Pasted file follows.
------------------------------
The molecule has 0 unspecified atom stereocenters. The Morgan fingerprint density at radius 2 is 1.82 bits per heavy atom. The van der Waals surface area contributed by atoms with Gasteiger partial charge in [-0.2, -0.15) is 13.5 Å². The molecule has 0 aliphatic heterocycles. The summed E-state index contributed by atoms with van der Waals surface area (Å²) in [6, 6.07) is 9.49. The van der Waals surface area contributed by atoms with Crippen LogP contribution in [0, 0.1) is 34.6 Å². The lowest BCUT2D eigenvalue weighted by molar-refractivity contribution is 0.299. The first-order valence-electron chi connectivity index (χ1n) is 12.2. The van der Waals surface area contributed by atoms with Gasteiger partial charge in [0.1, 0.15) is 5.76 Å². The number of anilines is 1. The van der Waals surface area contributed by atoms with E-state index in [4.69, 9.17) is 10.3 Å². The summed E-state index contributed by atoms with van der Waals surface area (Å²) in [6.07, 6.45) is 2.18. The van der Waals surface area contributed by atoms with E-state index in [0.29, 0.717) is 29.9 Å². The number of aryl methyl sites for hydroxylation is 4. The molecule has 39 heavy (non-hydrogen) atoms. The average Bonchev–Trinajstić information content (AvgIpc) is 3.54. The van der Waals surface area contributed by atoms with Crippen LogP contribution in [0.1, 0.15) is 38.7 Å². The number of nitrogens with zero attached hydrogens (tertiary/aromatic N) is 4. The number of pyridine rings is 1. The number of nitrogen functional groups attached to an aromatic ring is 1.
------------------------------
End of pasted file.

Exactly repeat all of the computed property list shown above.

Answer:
The molecule has 0 unspecified atom stereocenters. The Morgan fingerprint density at radius 2 is 1.82 bits per heavy atom. The van der Waals surface area contributed by atoms with Gasteiger partial charge in [-0.2, -0.15) is 13.5 Å². The molecule has 0 aliphatic heterocycles. The summed E-state index contributed by atoms with van der Waals surface area (Å²) in [6, 6.07) is 9.49. The van der Waals surface area contributed by atoms with Crippen LogP contribution in [0, 0.1) is 34.6 Å². The lowest BCUT2D eigenvalue weighted by molar-refractivity contribution is 0.299. The first-order valence-electron chi connectivity index (χ1n) is 12.2. The van der Waals surface area contributed by atoms with Gasteiger partial charge in [0.1, 0.15) is 5.76 Å². The number of anilines is 1. The van der Waals surface area contributed by atoms with E-state index in [4.69, 9.17) is 10.3 Å². The summed E-state index contributed by atoms with van der Waals surface area (Å²) in [6.07, 6.45) is 2.18. The van der Waals surface area contributed by atoms with E-state index in [0.29, 0.717) is 29.9 Å². The number of aryl methyl sites for hydroxylation is 4. The molecule has 39 heavy (non-hydrogen) atoms. The average Bonchev–Trinajstić information content (AvgIpc) is 3.54. The van der Waals surface area contributed by atoms with Crippen LogP contribution in [0.1, 0.15) is 38.7 Å². The number of nitrogens with zero attached hydrogens (tertiary/aromatic N) is 4. The number of pyridine rings is 1. The number of nitrogen functional groups attached to an aromatic ring is 1.